Objective : To investigate the prevalence and determinants of student and parental attitudes toward the education of children affected by HIV/AIDS in areas of rural China where AIDS is prevalent.
Methods : A cross-sectional study of a random sample of students (n=732) and their parents (n=732) conducted in April 2010, using a questionnaire and in-depth interview.
Results : Twenty-six per cent of students and 29% of parents had a ‘good’ attitude toward the education of children affected by HIV/AIDS. Following adjustment for sociodemographic characteristics, students’ attitudes were significantly associated with knowledge of HIV/AIDS non-transmission (adjusted odds ratio [aOR]= 3.13) and their parents’ attitudes (aOR= 2.38), but not with knowledge of HIV/AIDS transmission, prevention or their parents’ knowledge. Parents’ attitudes were significantly associated with knowledge of HIV/AIDS non-transmission (aOR= 2.12) and their children's attitudes (aOR= 2.52), but not with knowledge of HIV/AIDS transmission, prevention or their children's knowledge.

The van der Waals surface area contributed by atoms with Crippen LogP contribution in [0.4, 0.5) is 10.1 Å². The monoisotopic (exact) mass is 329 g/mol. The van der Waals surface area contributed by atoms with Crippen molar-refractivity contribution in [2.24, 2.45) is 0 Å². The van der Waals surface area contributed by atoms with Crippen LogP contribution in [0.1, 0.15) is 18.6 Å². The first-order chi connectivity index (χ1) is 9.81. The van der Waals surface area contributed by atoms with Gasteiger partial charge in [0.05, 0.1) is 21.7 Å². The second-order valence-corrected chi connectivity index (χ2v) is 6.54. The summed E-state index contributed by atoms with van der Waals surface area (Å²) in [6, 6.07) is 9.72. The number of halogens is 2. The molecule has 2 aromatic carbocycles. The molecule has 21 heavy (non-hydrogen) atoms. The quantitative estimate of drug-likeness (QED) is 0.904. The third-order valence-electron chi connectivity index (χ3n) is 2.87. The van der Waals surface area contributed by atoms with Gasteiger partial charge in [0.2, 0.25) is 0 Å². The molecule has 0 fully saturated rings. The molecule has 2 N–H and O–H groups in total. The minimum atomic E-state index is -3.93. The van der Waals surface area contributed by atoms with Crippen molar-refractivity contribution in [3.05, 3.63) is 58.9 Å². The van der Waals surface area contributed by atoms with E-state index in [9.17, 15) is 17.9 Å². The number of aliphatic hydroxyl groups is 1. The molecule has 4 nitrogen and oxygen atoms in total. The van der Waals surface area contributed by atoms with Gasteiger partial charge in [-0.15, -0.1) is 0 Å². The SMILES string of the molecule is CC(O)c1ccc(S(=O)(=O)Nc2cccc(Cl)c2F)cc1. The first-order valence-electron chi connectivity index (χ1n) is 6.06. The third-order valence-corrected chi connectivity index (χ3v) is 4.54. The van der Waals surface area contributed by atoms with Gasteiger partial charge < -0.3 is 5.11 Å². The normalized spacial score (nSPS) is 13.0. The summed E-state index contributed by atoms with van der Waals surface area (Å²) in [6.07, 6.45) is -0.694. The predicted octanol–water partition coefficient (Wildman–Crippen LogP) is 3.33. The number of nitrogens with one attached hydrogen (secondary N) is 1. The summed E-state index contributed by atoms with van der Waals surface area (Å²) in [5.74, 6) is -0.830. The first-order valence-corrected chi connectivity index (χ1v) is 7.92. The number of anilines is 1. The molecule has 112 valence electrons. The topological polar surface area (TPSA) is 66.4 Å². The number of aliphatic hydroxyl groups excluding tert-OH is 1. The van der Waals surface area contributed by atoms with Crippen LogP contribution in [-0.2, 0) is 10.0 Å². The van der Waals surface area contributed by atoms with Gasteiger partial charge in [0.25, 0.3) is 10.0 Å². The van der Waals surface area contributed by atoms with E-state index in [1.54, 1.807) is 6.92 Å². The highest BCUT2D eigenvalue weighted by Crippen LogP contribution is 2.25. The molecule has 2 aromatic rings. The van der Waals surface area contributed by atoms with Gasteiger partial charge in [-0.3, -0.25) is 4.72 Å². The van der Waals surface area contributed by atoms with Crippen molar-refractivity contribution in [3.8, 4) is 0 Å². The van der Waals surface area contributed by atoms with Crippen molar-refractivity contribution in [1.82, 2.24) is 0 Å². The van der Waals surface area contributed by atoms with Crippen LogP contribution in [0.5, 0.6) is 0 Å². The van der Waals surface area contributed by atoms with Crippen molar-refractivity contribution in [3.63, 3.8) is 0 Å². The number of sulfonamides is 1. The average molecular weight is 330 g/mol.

Conclusion : Stigma and discrimination undermine the right to education of HIV/AIDS-affected children in rural China. Improving non-transmission knowledge may improve caring attitudes.
Implications : HIV/AIDS public health educational campaigns highlighting non-transmission and extending family education, combined with school education, may help to enhance an environment of non-discrimination and safeguard public support programs for the right to education of children affected by HIV/AIDS.